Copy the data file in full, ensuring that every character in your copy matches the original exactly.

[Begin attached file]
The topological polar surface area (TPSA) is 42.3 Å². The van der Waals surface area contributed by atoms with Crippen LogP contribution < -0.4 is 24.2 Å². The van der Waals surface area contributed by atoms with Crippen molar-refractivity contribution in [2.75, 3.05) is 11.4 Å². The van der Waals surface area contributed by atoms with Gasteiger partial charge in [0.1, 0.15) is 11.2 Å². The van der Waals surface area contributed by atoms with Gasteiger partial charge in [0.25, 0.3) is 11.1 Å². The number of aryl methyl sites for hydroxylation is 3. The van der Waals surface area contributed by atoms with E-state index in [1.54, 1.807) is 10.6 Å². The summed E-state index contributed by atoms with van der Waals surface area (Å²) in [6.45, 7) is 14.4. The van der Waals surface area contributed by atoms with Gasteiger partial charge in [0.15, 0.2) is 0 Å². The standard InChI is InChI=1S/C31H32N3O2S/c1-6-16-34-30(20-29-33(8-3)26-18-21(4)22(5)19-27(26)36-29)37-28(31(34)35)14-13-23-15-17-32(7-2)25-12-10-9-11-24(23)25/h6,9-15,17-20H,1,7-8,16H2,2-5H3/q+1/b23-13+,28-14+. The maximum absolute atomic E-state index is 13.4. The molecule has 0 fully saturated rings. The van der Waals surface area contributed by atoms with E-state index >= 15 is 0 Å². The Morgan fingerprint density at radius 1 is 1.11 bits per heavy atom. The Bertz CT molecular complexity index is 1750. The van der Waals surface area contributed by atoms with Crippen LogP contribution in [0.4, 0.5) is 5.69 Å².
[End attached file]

The topological polar surface area (TPSA) is 42.3 Å². The van der Waals surface area contributed by atoms with Crippen LogP contribution < -0.4 is 24.2 Å². The van der Waals surface area contributed by atoms with Crippen molar-refractivity contribution in [2.75, 3.05) is 11.4 Å². The van der Waals surface area contributed by atoms with Gasteiger partial charge in [0.1, 0.15) is 11.2 Å². The van der Waals surface area contributed by atoms with Gasteiger partial charge in [0.25, 0.3) is 11.1 Å². The number of aryl methyl sites for hydroxylation is 3. The van der Waals surface area contributed by atoms with E-state index in [1.54, 1.807) is 10.6 Å². The summed E-state index contributed by atoms with van der Waals surface area (Å²) in [6.45, 7) is 14.4. The van der Waals surface area contributed by atoms with Gasteiger partial charge in [0.15, 0.2) is 0 Å². The standard InChI is InChI=1S/C31H32N3O2S/c1-6-16-34-30(20-29-33(8-3)26-18-21(4)22(5)19-27(26)36-29)37-28(31(34)35)14-13-23-15-17-32(7-2)25-12-10-9-11-24(23)25/h6,9-15,17-20H,1,7-8,16H2,2-5H3/q+1/b23-13+,28-14+. The maximum absolute atomic E-state index is 13.4. The molecule has 0 fully saturated rings. The van der Waals surface area contributed by atoms with E-state index >= 15 is 0 Å². The Morgan fingerprint density at radius 1 is 1.11 bits per heavy atom. The Bertz CT molecular complexity index is 1750. The van der Waals surface area contributed by atoms with Crippen LogP contribution in [0.4, 0.5) is 5.69 Å².